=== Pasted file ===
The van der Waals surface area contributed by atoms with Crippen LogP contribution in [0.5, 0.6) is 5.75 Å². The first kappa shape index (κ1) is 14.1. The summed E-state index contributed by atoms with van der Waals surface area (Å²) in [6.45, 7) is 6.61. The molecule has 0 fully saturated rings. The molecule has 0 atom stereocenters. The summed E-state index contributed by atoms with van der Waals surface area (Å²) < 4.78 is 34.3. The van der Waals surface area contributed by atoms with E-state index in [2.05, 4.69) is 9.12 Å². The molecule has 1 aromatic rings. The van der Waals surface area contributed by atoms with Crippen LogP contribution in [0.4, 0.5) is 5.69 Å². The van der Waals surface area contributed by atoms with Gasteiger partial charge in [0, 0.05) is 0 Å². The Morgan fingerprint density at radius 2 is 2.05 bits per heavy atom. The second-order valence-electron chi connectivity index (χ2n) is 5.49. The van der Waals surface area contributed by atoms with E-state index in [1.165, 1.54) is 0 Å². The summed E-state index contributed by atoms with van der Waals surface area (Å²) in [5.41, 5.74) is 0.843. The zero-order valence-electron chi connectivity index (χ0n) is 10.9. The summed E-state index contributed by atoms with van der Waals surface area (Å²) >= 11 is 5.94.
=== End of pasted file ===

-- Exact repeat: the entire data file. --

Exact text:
The van der Waals surface area contributed by atoms with Crippen LogP contribution in [0.5, 0.6) is 5.75 Å². The first kappa shape index (κ1) is 14.1. The summed E-state index contributed by atoms with van der Waals surface area (Å²) in [6.45, 7) is 6.61. The molecule has 0 fully saturated rings. The molecule has 0 atom stereocenters. The summed E-state index contributed by atoms with van der Waals surface area (Å²) < 4.78 is 34.3. The van der Waals surface area contributed by atoms with E-state index in [2.05, 4.69) is 9.12 Å². The molecule has 1 aromatic rings. The van der Waals surface area contributed by atoms with Crippen LogP contribution in [0.4, 0.5) is 5.69 Å². The van der Waals surface area contributed by atoms with Gasteiger partial charge in [0, 0.05) is 0 Å². The Morgan fingerprint density at radius 2 is 2.05 bits per heavy atom. The second-order valence-electron chi connectivity index (χ2n) is 5.49. The van der Waals surface area contributed by atoms with E-state index in [1.165, 1.54) is 0 Å². The summed E-state index contributed by atoms with van der Waals surface area (Å²) in [5.41, 5.74) is 0.843. The zero-order valence-electron chi connectivity index (χ0n) is 10.9. The summed E-state index contributed by atoms with van der Waals surface area (Å²) >= 11 is 5.94.